Responsible Global Citizenship through Mindful Scholarship

General Education at Eastern Illinois University offers students an intellectual foundation for their future academic, professional, and personal lives.  Mindful scholarship necessitates not only dedicated study but also reflection on the purposes and consequences of that study.  By fostering serious and enthusiastic learning, Eastern Illinois University seeks to instill the value of intellectual curiosity and lifelong education in its students.  Equipped with the values and traditions of scholarship, students will be better prepared to fulfill their duties as responsible citizens and capable leaders in a diverse world.


The mission of the General Education program at Eastern Illinois University is three-fold:


·          to enhance student literacy and oral communication

·          to encourage students to think critically and reflectively

·          to introduce students to knowledge central to responsible global citizenship


Enhancing Literacy and Oral Communication


Mindful scholarship requires that students listen and read critically as well as write and speak clearly and effectively.  Additionally, functioning in a global society requires an appreciation of communication within and among cultures through both the written and spoken word.  Therefore, a foundation for further exploration within the general education curriculum, for study in one’s major area, and for developing a successful career, requires both course work in and assessment of written and oral communication skills.


Critical and Reflective Thinking


Mindful scholars engage in a process of critical thinking learned through study in the traditional disciplines: physical and biological sciences, social and behavioral sciences, and humanities and fine arts.  Developing analytical thinking skills and working in the modern world require knowledge of mathematics.  Additionally, study in any of the sciences requires mathematical skills.  Consequently, the general education program requires one course from a select group in that discipline.


In physical and biological science courses, students experience the rigor and practice of scientific inquiry through classroom and laboratory experiences.  They learn to consider analytically the methods of describing, predicting, understanding, and explaining physical and biological phenomena.  In these courses, students confront the social, economic, political, and ethical implications of science and technology as well as the dilemmas they create.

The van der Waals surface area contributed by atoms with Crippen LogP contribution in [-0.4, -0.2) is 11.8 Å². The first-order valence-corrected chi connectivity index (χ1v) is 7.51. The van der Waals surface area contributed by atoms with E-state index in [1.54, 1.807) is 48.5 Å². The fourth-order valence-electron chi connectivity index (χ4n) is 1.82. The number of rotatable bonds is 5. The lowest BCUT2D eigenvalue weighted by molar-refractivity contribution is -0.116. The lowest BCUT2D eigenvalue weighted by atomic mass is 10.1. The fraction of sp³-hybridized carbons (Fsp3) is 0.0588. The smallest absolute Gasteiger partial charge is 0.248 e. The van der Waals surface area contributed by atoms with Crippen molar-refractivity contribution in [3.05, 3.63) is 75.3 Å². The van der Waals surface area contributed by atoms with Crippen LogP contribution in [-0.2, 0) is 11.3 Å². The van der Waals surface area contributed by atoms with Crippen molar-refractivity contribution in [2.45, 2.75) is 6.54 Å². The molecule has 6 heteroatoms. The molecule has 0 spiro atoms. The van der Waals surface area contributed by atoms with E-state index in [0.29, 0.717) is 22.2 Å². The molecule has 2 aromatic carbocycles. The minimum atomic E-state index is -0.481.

The social and behavioral sciences focus more directly on understanding society and the individual.  In these courses, students will have the opportunity to apply various methods of inquiry and analysis, both quantitative and qualitative, to the study of the human condition.  These sciences emphasize the importance of understanding the diversity of human cultures, their socio-historical context, and one’s personal responsibility for being not only a good citizen, but also a steward of the environment.


The humanities provide sources and methods for reflection upon human experience in its historical, literary, philosophical, and religious dimensions.  The basis of instruction in these disciplines is primarily the interpretation and critical analysis of written texts.  The goal of humanities courses is to provide students with the foundations and methods necessary for a critical understanding of languages, cultures, and traditions, including those that are different from their own.  Courses in the fine arts provide students with a basis

for understanding and evaluating musical, theatrical, and visual works in terms of their production and aesthetic reception.  In these areas students learn to apply historical, philosophical, and critical concepts to specific works and genres.  The goal of instruction in the fine arts is to provide students with the foundations and methods necessary for a critical appreciation of various artistic and aesthetic traditions, as well as the evaluation of particular musical, theatrical, or visual works.


In the general education program students explore the variety of ways of knowing through the disciplinary foundations of a liberal arts education.  These courses help students become more mindful of the relationships among self, society, and the environment.  Such preparation is vital as society becomes more complex,  interdependent, and reflective of diversity.  Collectively, the courses in general education encourage students to develop critical and reflective thinking as an intellectual habit.


Responsible Global Citizenship


The general education curriculum is also designed to develop and strengthen those attitudes and behaviors integral to responsible global citizenship—ethical behavior, civic participation, an understanding of history, and an appreciation of diversity both at home and abroad.  Responsible citizens not only comprehend world-shaping forces and events and the varied experiences that have shaped human culture, but also use that understanding to make informed, objective, and ethical decisions.  They understand their responsibility as educated members of society and actively participate in their communities.  Finally, responsible global citizens appreciate the diversity of the world in which they work and live.  As part of their general education program, all students are required to complete a course with a focus on cultural diversity.